Depression, Worship


Depression, Family, Parenthood, politics

Eleven facts about guns in the U.S.

Ezra Klein writes:

If roads were collapsing all across the United States, killing dozens of drivers, we would surely see that as a moment to talk about what we could do to keep roads from collapsing. If terrorists were detonating bombs in port after port, you can be sure Congress would be working to upgrade the nation’s security measures. If a plague was ripping through communities, public-health officials would be working feverishly to contain it.

Only with gun violence do we respond to repeated tragedies by saying that mourning is acceptable but discussing how to prevent more tragedies is not. But that’s unacceptable. As others have observed, talking about how to stop mass shootings in the aftermath of a string of mass shootings isn’t “too soon.” It’s much too late.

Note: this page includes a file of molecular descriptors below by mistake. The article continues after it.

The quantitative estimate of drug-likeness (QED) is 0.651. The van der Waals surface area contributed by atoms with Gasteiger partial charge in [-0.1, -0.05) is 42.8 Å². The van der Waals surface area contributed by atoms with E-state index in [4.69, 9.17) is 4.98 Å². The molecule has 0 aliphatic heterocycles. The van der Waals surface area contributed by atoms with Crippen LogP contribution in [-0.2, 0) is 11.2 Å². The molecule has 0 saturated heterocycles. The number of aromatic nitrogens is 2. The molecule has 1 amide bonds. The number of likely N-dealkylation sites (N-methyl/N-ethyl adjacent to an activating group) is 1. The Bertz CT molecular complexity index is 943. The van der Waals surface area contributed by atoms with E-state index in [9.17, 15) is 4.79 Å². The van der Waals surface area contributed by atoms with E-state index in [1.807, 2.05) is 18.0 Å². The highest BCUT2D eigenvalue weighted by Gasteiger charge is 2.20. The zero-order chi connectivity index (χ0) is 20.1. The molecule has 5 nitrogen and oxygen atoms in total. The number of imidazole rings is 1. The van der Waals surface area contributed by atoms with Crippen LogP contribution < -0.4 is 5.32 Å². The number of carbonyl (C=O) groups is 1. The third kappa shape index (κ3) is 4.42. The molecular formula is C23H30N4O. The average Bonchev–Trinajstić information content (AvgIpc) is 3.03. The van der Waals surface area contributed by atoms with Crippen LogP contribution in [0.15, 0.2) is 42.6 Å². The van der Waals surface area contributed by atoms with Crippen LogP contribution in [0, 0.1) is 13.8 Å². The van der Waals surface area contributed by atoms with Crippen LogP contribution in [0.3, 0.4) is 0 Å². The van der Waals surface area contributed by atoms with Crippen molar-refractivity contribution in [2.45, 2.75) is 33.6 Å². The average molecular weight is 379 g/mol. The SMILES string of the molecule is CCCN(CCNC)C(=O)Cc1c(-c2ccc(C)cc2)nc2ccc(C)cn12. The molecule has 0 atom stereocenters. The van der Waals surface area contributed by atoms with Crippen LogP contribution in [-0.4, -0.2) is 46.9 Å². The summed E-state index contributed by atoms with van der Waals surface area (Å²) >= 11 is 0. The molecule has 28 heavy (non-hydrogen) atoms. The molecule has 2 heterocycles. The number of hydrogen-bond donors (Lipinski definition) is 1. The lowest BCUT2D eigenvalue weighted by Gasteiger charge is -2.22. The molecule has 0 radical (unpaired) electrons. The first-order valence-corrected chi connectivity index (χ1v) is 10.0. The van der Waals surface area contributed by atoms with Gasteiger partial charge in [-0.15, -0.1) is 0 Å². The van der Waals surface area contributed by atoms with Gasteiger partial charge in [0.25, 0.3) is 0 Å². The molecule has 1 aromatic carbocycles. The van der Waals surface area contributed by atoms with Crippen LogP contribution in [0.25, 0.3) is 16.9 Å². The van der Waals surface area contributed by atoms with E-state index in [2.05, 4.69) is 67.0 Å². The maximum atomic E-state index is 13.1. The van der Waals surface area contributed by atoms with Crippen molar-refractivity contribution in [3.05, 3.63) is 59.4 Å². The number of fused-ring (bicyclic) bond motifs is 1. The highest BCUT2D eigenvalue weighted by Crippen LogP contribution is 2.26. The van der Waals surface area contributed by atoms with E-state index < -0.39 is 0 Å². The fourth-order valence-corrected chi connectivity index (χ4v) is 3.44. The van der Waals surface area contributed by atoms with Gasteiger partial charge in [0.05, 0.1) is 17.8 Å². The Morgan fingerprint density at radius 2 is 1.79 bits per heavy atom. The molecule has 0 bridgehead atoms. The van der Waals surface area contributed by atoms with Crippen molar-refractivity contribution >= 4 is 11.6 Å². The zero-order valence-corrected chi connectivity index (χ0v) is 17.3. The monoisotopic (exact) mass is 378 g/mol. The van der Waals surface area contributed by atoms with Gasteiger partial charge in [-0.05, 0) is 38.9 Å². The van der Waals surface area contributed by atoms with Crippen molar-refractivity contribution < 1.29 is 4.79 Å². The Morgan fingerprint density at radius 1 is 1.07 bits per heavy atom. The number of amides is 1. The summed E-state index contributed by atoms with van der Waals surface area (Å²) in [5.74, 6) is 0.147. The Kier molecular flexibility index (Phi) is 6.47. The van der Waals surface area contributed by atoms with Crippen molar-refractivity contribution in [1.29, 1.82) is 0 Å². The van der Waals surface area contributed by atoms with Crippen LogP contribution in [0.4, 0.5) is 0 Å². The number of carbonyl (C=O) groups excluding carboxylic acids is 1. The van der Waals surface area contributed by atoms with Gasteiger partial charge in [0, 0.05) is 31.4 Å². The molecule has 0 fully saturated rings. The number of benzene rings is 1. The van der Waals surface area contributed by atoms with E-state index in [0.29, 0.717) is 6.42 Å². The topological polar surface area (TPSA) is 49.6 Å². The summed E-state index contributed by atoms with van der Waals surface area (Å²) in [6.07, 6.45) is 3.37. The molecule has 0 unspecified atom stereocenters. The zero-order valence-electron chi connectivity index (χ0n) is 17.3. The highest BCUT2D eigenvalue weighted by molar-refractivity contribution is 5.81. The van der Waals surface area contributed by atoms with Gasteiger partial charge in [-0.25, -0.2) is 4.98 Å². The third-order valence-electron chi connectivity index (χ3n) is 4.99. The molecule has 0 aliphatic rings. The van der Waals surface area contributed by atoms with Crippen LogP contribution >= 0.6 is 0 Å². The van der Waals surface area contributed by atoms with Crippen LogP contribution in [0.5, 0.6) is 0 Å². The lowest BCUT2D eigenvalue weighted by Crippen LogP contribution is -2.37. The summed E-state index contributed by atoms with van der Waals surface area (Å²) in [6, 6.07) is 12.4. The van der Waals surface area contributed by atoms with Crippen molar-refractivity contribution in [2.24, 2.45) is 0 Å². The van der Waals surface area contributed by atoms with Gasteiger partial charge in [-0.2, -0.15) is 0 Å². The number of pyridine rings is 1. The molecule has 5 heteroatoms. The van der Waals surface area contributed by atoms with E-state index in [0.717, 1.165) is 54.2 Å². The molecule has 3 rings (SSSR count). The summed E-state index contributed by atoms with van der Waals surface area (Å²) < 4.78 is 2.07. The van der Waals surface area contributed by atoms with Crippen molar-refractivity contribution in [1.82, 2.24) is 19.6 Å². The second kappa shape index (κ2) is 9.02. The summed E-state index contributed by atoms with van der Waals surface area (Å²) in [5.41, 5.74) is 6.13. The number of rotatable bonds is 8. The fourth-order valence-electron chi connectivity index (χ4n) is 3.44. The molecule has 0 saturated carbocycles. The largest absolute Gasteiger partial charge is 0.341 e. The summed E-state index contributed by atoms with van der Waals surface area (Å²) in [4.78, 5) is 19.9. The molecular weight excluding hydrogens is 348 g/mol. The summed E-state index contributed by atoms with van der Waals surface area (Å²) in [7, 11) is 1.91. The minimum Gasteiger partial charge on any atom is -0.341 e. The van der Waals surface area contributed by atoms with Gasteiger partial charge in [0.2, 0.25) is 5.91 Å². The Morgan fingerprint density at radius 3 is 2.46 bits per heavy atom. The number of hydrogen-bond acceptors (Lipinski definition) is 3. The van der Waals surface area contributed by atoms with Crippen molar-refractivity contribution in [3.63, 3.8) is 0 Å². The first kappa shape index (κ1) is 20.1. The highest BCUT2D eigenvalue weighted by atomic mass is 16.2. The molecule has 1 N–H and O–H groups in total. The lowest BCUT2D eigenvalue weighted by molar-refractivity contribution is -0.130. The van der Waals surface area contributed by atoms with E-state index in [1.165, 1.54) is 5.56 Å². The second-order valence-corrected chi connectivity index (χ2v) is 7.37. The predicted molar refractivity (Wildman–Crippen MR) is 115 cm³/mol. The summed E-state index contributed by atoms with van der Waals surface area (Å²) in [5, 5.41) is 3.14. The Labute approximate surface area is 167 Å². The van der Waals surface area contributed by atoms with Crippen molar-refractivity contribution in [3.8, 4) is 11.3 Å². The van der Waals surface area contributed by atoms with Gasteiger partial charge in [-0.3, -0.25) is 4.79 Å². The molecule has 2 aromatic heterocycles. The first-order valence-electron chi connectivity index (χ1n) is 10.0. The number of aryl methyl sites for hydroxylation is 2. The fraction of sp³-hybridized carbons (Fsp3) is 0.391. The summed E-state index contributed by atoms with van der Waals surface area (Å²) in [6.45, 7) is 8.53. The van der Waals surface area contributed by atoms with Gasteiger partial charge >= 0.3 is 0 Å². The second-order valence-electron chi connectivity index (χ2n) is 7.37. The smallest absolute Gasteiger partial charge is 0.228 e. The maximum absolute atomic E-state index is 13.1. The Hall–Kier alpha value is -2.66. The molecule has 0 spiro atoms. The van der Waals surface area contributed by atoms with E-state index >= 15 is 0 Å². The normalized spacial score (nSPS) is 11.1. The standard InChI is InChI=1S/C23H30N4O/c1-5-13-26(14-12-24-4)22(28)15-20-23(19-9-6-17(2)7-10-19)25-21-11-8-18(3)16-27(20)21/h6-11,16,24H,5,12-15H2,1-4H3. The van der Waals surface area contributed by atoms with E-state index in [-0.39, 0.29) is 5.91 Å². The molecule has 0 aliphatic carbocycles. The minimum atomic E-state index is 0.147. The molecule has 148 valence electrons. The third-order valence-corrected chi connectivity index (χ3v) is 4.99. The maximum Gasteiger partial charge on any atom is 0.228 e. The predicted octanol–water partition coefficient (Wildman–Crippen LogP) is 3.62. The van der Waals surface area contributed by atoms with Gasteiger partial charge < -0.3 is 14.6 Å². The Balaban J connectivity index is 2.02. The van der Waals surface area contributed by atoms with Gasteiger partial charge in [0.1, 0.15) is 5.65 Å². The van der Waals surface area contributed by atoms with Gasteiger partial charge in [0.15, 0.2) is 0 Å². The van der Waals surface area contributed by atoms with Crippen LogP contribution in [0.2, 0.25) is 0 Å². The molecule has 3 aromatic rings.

Read more: Eleven facts about guns and mass shootings in the United States.

Depression, Programming, Technology, Work

The Man-Month vs. the Human Narrative

Jef Claes, creator of 2011’s spring sensation arealdeveloper.com, just tweeted a link to a blog on the issue of developer turnover, by Erik Dietrich. This is a topic I’ve considered blogging about, and have probably hinted at in the past. But I’ll let Erik speak for us all.